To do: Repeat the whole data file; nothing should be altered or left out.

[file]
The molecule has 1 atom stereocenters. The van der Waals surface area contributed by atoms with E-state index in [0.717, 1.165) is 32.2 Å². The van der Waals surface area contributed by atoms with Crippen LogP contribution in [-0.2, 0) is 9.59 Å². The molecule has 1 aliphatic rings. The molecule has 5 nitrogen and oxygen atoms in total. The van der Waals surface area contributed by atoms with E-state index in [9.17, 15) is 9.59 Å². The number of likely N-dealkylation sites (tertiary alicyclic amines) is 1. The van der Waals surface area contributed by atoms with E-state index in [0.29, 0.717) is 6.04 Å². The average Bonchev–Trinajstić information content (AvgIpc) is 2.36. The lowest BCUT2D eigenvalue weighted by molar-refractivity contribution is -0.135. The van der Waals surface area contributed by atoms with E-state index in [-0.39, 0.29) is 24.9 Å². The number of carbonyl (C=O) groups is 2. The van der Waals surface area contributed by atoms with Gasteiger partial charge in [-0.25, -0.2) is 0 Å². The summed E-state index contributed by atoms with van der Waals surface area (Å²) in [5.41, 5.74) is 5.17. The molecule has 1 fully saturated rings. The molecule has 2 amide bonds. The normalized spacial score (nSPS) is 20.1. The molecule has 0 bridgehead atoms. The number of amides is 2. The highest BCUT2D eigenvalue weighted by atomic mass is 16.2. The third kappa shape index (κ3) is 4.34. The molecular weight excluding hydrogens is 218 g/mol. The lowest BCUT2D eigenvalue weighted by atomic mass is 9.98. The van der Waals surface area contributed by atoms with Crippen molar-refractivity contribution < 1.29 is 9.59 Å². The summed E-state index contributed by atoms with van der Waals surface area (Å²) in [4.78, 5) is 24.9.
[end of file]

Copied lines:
The molecule has 1 atom stereocenters. The van der Waals surface area contributed by atoms with E-state index in [0.717, 1.165) is 32.2 Å². The van der Waals surface area contributed by atoms with Crippen LogP contribution in [-0.2, 0) is 9.59 Å². The molecule has 1 aliphatic rings. The molecule has 5 nitrogen and oxygen atoms in total. The van der Waals surface area contributed by atoms with E-state index in [9.17, 15) is 9.59 Å². The number of likely N-dealkylation sites (tertiary alicyclic amines) is 1. The van der Waals surface area contributed by atoms with E-state index in [0.29, 0.717) is 6.04 Å². The average Bonchev–Trinajstić information content (AvgIpc) is 2.36. The lowest BCUT2D eigenvalue weighted by molar-refractivity contribution is -0.135. The van der Waals surface area contributed by atoms with E-state index in [-0.39, 0.29) is 24.9 Å². The number of carbonyl (C=O) groups is 2. The van der Waals surface area contributed by atoms with Gasteiger partial charge in [-0.25, -0.2) is 0 Å². The summed E-state index contributed by atoms with van der Waals surface area (Å²) in [5.41, 5.74) is 5.17. The molecule has 1 fully saturated rings. The molecule has 2 amide bonds. The normalized spacial score (nSPS) is 20.1. The molecule has 0 bridgehead atoms. The number of amides is 2. The highest BCUT2D eigenvalue weighted by atomic mass is 16.2. The third kappa shape index (κ3) is 4.34. The molecular weight excluding hydrogens is 218 g/mol. The lowest BCUT2D eigenvalue weighted by atomic mass is 9.98. The van der Waals surface area contributed by atoms with Crippen molar-refractivity contribution < 1.29 is 9.59 Å². The summed E-state index contributed by atoms with van der Waals surface area (Å²) in [4.78, 5) is 24.9.